Perhaps a more helpful idea than Descartes’ ‘I think therefore I am’ would be ‘I am what I think’. I would argue that every thought that we have translates into some kind of physical quality in ourselves – as well as the converse, our physical state affects our mental/emotional state. That’s probably obvious for things like getting stressed about something and feeling tension develop in shoulders, neck etc, and the vicious circle that ensues. But you might think that this would not apply for more abstract things such as, for example, the ‘mental’ activity of reading your emails? Well try it and see whether you notice any of these happening: holding your breathing, eyes staring fixedly or glazing over, brow furrowing, lips pursing. Why would any of these occur if mind and body did operate independently?

The Alexander Technique is a practical, logical and empowering self-care, self-development method that can be learnt with the help of a qualified teacher. The teacher will use both hands-on gentle guidance and dialogue to engage you in a process of learning that is both experiential and cognitive. You will begin to notice those physical and thinking habits that interfere with your natural movement coordination and balance, and also your freedom of choice. You will discover how you can harness your thinking to free yourself of such habits and to exert a strong positive influence on yourself. Being more self-aware and also clear in your intention, you will find that activities of daily life can be carried out in a more considered and mindful way. Being shown how to reduce the habits that interfere, you can begin to allow the natural coordinating mechanism of your dynamic head-neck-back relationship to work as it should, so that movement can occur with minimum effort, fluidity and balance. This natural movement coordination can be seen in most toddlers and also in animals – think of the grace with which a wild horse runs. Through Alexander lessons, you will notice less tendency towards tension, easier breathing, and a greater sense of calm. The Alexander Technique is not a quick fix but as our overall functioning gradually improves, specific problems have a much better chance of resolving. Gradually, we become better able to look after ourselves in everyday life, and for the long term, and we generally find it a bit easier achieving what we want to achieve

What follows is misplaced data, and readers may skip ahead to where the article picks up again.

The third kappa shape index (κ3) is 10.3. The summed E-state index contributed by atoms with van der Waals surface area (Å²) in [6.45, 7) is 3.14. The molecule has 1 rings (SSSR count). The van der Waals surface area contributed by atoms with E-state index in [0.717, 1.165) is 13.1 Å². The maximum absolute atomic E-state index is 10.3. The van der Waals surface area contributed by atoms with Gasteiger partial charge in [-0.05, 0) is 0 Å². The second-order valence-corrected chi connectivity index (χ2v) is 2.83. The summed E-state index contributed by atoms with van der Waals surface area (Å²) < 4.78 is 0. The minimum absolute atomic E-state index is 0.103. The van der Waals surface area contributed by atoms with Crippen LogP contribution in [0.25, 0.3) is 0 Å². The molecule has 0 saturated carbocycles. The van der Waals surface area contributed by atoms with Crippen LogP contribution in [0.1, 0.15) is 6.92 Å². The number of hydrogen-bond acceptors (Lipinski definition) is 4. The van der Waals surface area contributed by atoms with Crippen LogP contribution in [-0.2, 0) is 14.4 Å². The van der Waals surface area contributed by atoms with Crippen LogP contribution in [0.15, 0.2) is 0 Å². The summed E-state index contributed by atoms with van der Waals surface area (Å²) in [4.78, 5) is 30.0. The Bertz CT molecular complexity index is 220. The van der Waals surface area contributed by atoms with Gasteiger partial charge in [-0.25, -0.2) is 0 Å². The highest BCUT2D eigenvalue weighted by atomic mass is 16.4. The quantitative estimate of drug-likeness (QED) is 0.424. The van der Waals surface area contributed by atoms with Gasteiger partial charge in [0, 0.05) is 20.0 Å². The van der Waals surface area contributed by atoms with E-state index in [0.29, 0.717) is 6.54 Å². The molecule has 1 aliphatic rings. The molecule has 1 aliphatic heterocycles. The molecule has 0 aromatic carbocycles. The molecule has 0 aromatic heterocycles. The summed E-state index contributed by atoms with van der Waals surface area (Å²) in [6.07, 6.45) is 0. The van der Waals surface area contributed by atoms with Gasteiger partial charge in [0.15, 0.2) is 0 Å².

So, faced with all the problems and challenges that we encounter through our lives, does it make sense to look for someone else to fix things for us, searching for a different type of professional help each time we encounter a different problem? Or, alternatively, why not find out about a method that can provide life-long skills so that you can own an approach to help you tackle any and every challenge that you face (whether it might be labelled as ‘physical’ or ‘mental’ or both?)

See https://alexandertechnique.co.uk for a directory of teachers in your area who are registered with the Society of Teachers of the Alexander Technique (STAT). STAT is the world’s largest and most long-standing professional body of Alexander teachers. All STAT-registered teachers have successfully completed a 3-year full-time training course and adhere to a published Code of Professional Conduct.